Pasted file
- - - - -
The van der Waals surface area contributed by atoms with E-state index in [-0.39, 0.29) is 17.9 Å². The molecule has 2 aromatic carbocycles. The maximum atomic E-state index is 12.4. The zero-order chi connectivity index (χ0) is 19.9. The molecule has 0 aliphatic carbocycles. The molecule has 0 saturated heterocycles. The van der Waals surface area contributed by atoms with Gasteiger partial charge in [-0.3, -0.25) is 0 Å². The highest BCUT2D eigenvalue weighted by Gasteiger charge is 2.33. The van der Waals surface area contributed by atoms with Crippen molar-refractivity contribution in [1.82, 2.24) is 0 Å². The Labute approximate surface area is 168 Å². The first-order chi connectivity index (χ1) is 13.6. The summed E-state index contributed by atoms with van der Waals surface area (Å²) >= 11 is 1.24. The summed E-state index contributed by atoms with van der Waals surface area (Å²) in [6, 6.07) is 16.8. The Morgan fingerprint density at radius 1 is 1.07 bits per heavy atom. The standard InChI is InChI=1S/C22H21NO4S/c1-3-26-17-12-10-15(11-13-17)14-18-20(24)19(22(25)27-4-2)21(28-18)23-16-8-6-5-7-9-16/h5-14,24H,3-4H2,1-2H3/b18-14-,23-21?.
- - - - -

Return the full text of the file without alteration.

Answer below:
The van der Waals surface area contributed by atoms with E-state index in [-0.39, 0.29) is 17.9 Å². The molecule has 2 aromatic carbocycles. The maximum atomic E-state index is 12.4. The zero-order chi connectivity index (χ0) is 19.9. The molecule has 0 aliphatic carbocycles. The molecule has 0 saturated heterocycles. The van der Waals surface area contributed by atoms with Gasteiger partial charge in [-0.3, -0.25) is 0 Å². The highest BCUT2D eigenvalue weighted by Gasteiger charge is 2.33. The van der Waals surface area contributed by atoms with Crippen molar-refractivity contribution in [1.82, 2.24) is 0 Å². The Labute approximate surface area is 168 Å². The first-order chi connectivity index (χ1) is 13.6. The summed E-state index contributed by atoms with van der Waals surface area (Å²) >= 11 is 1.24. The summed E-state index contributed by atoms with van der Waals surface area (Å²) in [6, 6.07) is 16.8. The Morgan fingerprint density at radius 1 is 1.07 bits per heavy atom. The standard InChI is InChI=1S/C22H21NO4S/c1-3-26-17-12-10-15(11-13-17)14-18-20(24)19(22(25)27-4-2)21(28-18)23-16-8-6-5-7-9-16/h5-14,24H,3-4H2,1-2H3/b18-14-,23-21?.